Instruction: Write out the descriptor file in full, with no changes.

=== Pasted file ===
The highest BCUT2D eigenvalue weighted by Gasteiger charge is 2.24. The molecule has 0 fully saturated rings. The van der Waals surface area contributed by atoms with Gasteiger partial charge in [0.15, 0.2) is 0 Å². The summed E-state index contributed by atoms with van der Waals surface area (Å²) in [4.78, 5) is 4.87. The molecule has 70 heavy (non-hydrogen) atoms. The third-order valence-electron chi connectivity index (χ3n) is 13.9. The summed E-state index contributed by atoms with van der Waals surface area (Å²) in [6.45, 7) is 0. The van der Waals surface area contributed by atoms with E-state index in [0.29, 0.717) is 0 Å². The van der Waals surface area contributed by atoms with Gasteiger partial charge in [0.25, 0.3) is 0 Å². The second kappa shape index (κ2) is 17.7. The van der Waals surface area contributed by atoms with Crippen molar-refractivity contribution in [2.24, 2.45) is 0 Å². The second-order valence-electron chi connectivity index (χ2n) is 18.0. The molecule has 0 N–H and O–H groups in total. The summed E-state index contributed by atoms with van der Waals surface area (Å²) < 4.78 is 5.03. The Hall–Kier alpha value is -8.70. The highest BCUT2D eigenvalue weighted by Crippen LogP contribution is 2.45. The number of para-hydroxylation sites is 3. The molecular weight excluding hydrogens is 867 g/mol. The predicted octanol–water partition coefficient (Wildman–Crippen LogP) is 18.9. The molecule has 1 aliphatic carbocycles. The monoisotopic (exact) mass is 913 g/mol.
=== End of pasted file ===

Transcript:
The highest BCUT2D eigenvalue weighted by Gasteiger charge is 2.24. The molecule has 0 fully saturated rings. The van der Waals surface area contributed by atoms with Gasteiger partial charge in [0.15, 0.2) is 0 Å². The summed E-state index contributed by atoms with van der Waals surface area (Å²) in [4.78, 5) is 4.87. The molecule has 70 heavy (non-hydrogen) atoms. The third-order valence-electron chi connectivity index (χ3n) is 13.9. The summed E-state index contributed by atoms with van der Waals surface area (Å²) in [6.45, 7) is 0. The van der Waals surface area contributed by atoms with E-state index in [0.29, 0.717) is 0 Å². The van der Waals surface area contributed by atoms with Gasteiger partial charge in [0.25, 0.3) is 0 Å². The second kappa shape index (κ2) is 17.7. The van der Waals surface area contributed by atoms with Crippen molar-refractivity contribution in [2.24, 2.45) is 0 Å². The second-order valence-electron chi connectivity index (χ2n) is 18.0. The molecule has 0 N–H and O–H groups in total. The summed E-state index contributed by atoms with van der Waals surface area (Å²) < 4.78 is 5.03. The Hall–Kier alpha value is -8.70. The highest BCUT2D eigenvalue weighted by Crippen LogP contribution is 2.45. The number of para-hydroxylation sites is 3. The molecular weight excluding hydrogens is 867 g/mol. The predicted octanol–water partition coefficient (Wildman–Crippen LogP) is 18.9. The molecule has 1 aliphatic carbocycles. The monoisotopic (exact) mass is 913 g/mol.